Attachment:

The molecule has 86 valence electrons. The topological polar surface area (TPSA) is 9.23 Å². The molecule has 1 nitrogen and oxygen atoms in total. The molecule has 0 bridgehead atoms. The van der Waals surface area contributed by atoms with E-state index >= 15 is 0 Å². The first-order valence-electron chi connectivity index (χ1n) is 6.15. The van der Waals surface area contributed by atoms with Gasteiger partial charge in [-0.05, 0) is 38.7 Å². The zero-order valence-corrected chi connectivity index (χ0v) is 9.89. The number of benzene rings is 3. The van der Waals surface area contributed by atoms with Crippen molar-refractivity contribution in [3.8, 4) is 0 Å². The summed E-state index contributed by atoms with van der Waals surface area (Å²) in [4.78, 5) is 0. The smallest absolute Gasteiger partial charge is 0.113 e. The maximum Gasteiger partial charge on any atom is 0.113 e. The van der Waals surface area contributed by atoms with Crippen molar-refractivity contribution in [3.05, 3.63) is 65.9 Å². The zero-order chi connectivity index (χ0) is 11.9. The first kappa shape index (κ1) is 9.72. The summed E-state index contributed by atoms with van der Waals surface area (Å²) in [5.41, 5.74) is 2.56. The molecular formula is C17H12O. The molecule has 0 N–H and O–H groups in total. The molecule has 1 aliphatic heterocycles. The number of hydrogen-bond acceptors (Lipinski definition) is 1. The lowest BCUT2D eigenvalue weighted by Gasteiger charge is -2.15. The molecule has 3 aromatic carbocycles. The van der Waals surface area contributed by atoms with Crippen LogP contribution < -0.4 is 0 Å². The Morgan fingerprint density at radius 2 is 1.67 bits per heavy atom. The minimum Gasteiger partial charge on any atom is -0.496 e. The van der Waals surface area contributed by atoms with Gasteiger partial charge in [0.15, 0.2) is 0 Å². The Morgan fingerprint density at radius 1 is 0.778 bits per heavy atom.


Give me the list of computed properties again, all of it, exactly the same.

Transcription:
The molecule has 86 valence electrons. The topological polar surface area (TPSA) is 9.23 Å². The molecule has 1 nitrogen and oxygen atoms in total. The molecule has 0 bridgehead atoms. The van der Waals surface area contributed by atoms with E-state index >= 15 is 0 Å². The first-order valence-electron chi connectivity index (χ1n) is 6.15. The van der Waals surface area contributed by atoms with Gasteiger partial charge in [-0.05, 0) is 38.7 Å². The zero-order valence-corrected chi connectivity index (χ0v) is 9.89. The number of benzene rings is 3. The van der Waals surface area contributed by atoms with Crippen molar-refractivity contribution in [3.8, 4) is 0 Å². The summed E-state index contributed by atoms with van der Waals surface area (Å²) in [4.78, 5) is 0. The smallest absolute Gasteiger partial charge is 0.113 e. The maximum Gasteiger partial charge on any atom is 0.113 e. The van der Waals surface area contributed by atoms with Crippen molar-refractivity contribution in [3.05, 3.63) is 65.9 Å². The zero-order chi connectivity index (χ0) is 11.9. The first kappa shape index (κ1) is 9.72. The summed E-state index contributed by atoms with van der Waals surface area (Å²) in [5.41, 5.74) is 2.56. The molecular formula is C17H12O. The molecule has 0 N–H and O–H groups in total. The molecule has 1 aliphatic heterocycles. The number of hydrogen-bond acceptors (Lipinski definition) is 1. The lowest BCUT2D eigenvalue weighted by Gasteiger charge is -2.15. The molecule has 3 aromatic carbocycles. The van der Waals surface area contributed by atoms with Crippen LogP contribution < -0.4 is 0 Å². The Morgan fingerprint density at radius 2 is 1.67 bits per heavy atom. The minimum Gasteiger partial charge on any atom is -0.496 e. The van der Waals surface area contributed by atoms with Gasteiger partial charge in [0.15, 0.2) is 0 Å². The Morgan fingerprint density at radius 1 is 0.778 bits per heavy atom.